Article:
Since about last Friday everytime Joseph Muscat and those who work for him referred to Magistrate Aaron Bugeja, they added the adjective ‘independent’ in front of his name. No one throws a redundant adjective for nothing. They could have called him ‘bipedal’, ‘law graduate’, ‘clothed’. All are as obvious as his independence.

In that adjective is an unconscious nervousness. Because Joseph Muscat did not always outwardly show his acceptance of the Magistrate’s independence.

When he first called for this inquiry to start he expected the whole thing to be over in days. He had already set a date for the election and the Egrant story had threatened to scupper his plans. That moment of bullish glory, that instance of quivering vulnerability, that you saw last Sunday was scheduled for some time halfway through last year’s election campaign.

But at that time Aaron Bugeja refused to dance to that tune. The planted story only days after the inquiry was called published on Saviour Balzan’s outfit that the inquiry was done and was nearing release did not push him to conclude his work in a time convenient to the prime minister.

So the prime minister went on TV and addressed the Magistrate with the entire country as his witness speaking words that blanched the faces of the entire legal community at the time. The context was a controlled interview with Joseph Muscat’s ally Saviour Balzan and they discussed the fact that it started to look like the Magistrate’s timetable was not going to fit neatly with the prime minister’s political needs.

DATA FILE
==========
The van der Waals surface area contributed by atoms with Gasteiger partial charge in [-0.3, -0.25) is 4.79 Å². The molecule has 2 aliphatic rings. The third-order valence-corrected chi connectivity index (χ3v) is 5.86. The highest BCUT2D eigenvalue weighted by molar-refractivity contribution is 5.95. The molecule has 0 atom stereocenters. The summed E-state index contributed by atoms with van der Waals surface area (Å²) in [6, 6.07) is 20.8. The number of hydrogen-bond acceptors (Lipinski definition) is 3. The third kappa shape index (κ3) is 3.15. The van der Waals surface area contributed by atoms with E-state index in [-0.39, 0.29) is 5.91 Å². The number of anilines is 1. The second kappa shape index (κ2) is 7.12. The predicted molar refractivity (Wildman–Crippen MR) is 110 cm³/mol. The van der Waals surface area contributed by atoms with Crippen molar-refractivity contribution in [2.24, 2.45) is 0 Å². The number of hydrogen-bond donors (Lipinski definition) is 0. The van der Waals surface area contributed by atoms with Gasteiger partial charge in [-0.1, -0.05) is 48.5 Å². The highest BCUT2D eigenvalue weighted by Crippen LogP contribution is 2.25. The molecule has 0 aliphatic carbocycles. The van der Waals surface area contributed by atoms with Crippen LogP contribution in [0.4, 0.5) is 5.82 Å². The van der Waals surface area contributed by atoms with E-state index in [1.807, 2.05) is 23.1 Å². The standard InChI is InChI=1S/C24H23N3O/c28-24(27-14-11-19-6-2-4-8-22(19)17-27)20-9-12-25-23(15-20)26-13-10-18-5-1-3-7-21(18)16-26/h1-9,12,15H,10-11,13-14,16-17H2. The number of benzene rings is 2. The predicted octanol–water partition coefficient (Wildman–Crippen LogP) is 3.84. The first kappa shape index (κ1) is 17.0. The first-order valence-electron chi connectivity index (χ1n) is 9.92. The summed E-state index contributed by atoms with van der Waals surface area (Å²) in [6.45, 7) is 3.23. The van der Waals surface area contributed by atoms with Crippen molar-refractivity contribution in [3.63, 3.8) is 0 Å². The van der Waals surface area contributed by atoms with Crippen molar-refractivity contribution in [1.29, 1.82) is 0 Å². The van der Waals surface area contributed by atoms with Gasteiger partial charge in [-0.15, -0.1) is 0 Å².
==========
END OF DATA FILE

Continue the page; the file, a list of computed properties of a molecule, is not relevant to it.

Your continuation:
What happens then? asked Savior Balzan. “It’s the Magistrate’s problem,” retorted the prime minister attributing purely political responsibility to a member of the judiciary and inciting his audience to collectively breathe down the neck of the Magistrate. You see when the prime minister goes on TV and threatens a Magistrate he is not presenting him merely with the possibility of his displeasure from which a Magistrate is rather safely protected with security of tenure. He is also presenting him with the displeasure of his supporters, his dependants and all those who benefit from the prime minister’s incumbency. And what security protects you from that?

One wonders if the Magistrate remembered that intervention by the prime minister on TV when he got the news Daphne Caruana Galizia had been torn up in flames. He must have felt very independent then.